Pucalpa is connected to the outside world by airplanes. River traffic exists here, but it is local — not international. Pucalpa is sweltering hot. Locals boast of a soil experiment station . . . but I see few jungle clearings, fewer crops. Even at the airport the major activity is fighting to keep the strip clear of the encroaching jungle. One feels as though green walls are literally closing in.

Leaving Pucalpa the plane lifts us above the stifling green walls of jungle, only to reveal a limitless, unending, tufted green carpet, fading into the horizon on all sides as far as the eye can see. I once again began to feel the overwhelming, sprawling vastness of the Amazon basin — Amazonia. The next superhuman barrier defying development begins to force itself upon us. That barrier is the Amazon itself!


Amazing Amazon

There are no words to describe the Amazon. Having been on both ends of this giant snake, having crossed it several times, having flown nearly the full length of it — I fall far short of being able to describe it. But let's try to understand by putting some outstanding Amazonian facts on paper.

The Amazon is the greatest single geographic marvel known to man — except the earth itself! It is the biggest river in the world. With that knowledge, you probably picture the Amazon as a running stream slicing through walls of green jungle.

The Amazon is not like that.

The Amazon is a sea-river. It is called precisely that in Portuguese, and resembles the Mediterranean almost as much as it does the Mississippi.

"The Sea-river" — says the renowned Amazon explorer Willard Price — "has eleven hundred known tributaries. Ten of them are larger than the Rhine. Seven are a thousand miles long. The Madeira is three thousand miles long and collects ninety tributaries of its own before it joins the Amazon. Standing where they join you can just make out the other shore of the Madeira but you cannot see across the Amazon" (The Amazing Amazon, p.11).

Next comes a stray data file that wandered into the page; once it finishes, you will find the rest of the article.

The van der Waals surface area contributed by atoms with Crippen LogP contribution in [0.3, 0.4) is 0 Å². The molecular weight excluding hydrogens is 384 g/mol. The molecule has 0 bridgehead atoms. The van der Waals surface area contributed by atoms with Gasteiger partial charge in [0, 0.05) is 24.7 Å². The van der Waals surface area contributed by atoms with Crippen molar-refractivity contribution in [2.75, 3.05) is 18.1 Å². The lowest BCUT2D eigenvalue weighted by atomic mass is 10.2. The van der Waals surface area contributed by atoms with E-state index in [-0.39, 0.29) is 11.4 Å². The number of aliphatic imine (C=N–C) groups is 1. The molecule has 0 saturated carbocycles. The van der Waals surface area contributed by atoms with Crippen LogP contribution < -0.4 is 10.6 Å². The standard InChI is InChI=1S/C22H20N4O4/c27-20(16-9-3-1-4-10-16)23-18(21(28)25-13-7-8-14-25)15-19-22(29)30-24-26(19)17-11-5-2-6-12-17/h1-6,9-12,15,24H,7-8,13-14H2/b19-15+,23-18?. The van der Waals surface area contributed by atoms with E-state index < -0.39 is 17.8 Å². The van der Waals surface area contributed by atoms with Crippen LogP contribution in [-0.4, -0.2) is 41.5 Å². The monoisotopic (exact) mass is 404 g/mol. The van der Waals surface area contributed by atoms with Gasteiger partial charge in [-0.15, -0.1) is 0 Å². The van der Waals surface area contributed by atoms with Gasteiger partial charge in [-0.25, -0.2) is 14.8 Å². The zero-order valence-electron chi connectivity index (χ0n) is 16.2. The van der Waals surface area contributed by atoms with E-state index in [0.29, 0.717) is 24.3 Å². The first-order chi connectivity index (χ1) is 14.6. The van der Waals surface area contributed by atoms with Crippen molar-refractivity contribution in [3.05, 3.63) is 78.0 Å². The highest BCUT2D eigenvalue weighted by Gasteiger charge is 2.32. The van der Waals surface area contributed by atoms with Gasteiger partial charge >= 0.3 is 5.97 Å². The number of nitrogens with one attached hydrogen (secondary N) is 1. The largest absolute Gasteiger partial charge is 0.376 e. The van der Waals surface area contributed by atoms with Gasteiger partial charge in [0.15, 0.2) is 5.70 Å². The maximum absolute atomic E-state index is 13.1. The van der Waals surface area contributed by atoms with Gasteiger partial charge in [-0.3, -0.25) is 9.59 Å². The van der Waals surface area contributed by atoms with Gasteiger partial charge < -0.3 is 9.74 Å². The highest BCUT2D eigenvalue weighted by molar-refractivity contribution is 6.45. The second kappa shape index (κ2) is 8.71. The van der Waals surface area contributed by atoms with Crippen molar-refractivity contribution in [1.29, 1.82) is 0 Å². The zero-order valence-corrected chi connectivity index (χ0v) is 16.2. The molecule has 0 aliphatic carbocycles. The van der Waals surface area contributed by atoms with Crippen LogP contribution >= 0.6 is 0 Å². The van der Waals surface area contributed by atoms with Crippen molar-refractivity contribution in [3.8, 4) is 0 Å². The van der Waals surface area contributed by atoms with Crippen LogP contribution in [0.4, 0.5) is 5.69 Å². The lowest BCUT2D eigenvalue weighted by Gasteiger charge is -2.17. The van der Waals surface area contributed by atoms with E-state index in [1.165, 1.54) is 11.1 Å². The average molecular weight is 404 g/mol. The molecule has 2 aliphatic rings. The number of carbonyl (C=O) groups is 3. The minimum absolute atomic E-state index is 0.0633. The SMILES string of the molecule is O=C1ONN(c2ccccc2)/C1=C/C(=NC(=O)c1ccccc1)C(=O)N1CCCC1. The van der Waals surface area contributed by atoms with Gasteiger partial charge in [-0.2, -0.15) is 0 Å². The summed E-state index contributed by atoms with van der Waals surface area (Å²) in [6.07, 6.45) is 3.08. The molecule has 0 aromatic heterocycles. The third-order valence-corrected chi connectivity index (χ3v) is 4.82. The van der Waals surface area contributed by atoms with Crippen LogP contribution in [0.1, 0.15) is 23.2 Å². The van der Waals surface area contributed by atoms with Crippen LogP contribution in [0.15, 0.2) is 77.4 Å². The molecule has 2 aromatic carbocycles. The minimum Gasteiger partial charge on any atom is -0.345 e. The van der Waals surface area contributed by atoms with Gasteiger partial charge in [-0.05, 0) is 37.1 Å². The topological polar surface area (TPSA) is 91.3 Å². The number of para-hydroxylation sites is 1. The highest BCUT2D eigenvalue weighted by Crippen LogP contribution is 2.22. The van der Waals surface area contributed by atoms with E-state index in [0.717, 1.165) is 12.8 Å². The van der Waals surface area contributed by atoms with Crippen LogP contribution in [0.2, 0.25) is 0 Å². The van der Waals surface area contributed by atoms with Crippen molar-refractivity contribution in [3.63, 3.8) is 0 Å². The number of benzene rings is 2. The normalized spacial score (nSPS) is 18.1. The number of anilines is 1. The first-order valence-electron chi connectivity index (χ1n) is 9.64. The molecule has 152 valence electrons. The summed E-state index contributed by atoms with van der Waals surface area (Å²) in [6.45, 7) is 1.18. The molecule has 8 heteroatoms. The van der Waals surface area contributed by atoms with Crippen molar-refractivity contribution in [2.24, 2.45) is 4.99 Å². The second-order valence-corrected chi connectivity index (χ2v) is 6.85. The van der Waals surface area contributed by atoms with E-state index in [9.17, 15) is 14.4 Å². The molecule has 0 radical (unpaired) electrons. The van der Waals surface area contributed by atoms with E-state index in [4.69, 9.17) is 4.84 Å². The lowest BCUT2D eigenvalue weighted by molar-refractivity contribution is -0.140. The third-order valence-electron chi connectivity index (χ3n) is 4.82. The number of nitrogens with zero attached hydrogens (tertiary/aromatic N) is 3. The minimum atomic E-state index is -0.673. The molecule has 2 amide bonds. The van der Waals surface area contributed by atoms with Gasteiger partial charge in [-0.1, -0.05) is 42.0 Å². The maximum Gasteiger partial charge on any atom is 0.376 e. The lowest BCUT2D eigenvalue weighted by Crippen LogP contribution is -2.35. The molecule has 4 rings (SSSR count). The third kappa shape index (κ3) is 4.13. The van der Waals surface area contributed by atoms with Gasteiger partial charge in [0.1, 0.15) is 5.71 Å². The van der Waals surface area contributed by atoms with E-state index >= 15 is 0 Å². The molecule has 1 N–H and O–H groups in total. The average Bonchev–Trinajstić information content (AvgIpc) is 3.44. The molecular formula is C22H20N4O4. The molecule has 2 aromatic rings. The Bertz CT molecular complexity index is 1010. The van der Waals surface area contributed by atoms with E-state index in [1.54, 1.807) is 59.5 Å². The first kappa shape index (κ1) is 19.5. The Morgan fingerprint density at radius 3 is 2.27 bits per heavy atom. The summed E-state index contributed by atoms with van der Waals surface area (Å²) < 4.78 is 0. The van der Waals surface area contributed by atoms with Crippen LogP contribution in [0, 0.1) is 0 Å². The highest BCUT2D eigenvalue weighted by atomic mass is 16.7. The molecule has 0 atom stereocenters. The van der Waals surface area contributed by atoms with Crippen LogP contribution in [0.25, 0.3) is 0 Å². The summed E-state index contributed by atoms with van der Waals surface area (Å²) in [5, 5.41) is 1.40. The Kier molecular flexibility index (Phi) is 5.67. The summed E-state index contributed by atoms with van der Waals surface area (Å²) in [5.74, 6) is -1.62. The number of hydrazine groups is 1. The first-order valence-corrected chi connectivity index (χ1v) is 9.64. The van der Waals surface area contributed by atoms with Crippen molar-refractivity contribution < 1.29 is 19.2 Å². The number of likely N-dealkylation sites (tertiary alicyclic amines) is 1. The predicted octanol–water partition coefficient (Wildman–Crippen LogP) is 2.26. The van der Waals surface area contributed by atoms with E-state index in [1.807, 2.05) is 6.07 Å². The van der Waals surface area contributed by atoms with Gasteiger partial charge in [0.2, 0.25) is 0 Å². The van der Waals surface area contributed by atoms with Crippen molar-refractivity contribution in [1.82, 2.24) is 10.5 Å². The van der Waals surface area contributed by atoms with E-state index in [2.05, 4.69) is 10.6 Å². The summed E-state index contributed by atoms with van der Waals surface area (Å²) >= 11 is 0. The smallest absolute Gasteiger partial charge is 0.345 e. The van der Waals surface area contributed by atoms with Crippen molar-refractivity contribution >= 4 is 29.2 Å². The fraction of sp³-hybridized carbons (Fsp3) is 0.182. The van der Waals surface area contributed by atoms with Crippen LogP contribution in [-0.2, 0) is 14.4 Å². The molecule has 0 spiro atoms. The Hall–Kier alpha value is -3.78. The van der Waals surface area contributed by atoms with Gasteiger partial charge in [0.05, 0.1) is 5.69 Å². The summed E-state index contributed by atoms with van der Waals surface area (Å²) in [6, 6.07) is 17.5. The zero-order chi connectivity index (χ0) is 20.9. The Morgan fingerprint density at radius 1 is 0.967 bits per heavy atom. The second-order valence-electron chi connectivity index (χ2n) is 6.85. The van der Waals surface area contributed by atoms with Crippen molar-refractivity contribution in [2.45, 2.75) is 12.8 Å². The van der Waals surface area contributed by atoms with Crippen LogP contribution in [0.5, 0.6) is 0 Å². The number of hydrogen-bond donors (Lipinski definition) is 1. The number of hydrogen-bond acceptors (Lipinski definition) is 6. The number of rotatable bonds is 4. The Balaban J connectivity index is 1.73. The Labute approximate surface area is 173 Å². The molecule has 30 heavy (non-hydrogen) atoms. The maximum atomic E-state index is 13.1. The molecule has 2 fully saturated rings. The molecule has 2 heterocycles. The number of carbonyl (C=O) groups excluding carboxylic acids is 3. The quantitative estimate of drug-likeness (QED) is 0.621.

Every Amazon tributary is a story in itself. For example: the black Rio Negro is twenty miles wide as it pours into the brown Amazon. The Purus spills into the mother Amazon through two mouths — a hundred miles apart. The outside two mouths of the Japura's four are two hundred miles apart as they enter the Amazon.

The near-4,000-mile Amazon, watered by the greatest sprawl of rivers on earth, drains close to three million square miles of territory. That is an area almost as large as the entire United States.

Still your mind does not comprehend the depth and the breadth of the amazing Amazon. Keep trying to stretch your imagination.

The Amazon is so wide at its mouth (from one hundred eighty to over two hundred miles depending on the capes you choose) that neither bank is visible from the middle — not even from an airplane! This "South American Mediterranean" discharges from four to seven and a half million cubic feet of water every second of everyday — 60 billion gallons an hour ! A wall of fresh water pushes more than two hundred miles out into the Atlantic Ocean with a current forcing ships off course. At its mouth, the River divides around an island, MarajO, which is bigger than Switzerland.

Where this mighty "Dragon" bends south at Iquitos (2,500 miles upstream) the River is still one hundred twenty feet deep. And its width? You must go four hundred miles further up before the river shrinks to the width of the Mississippi at its mouth!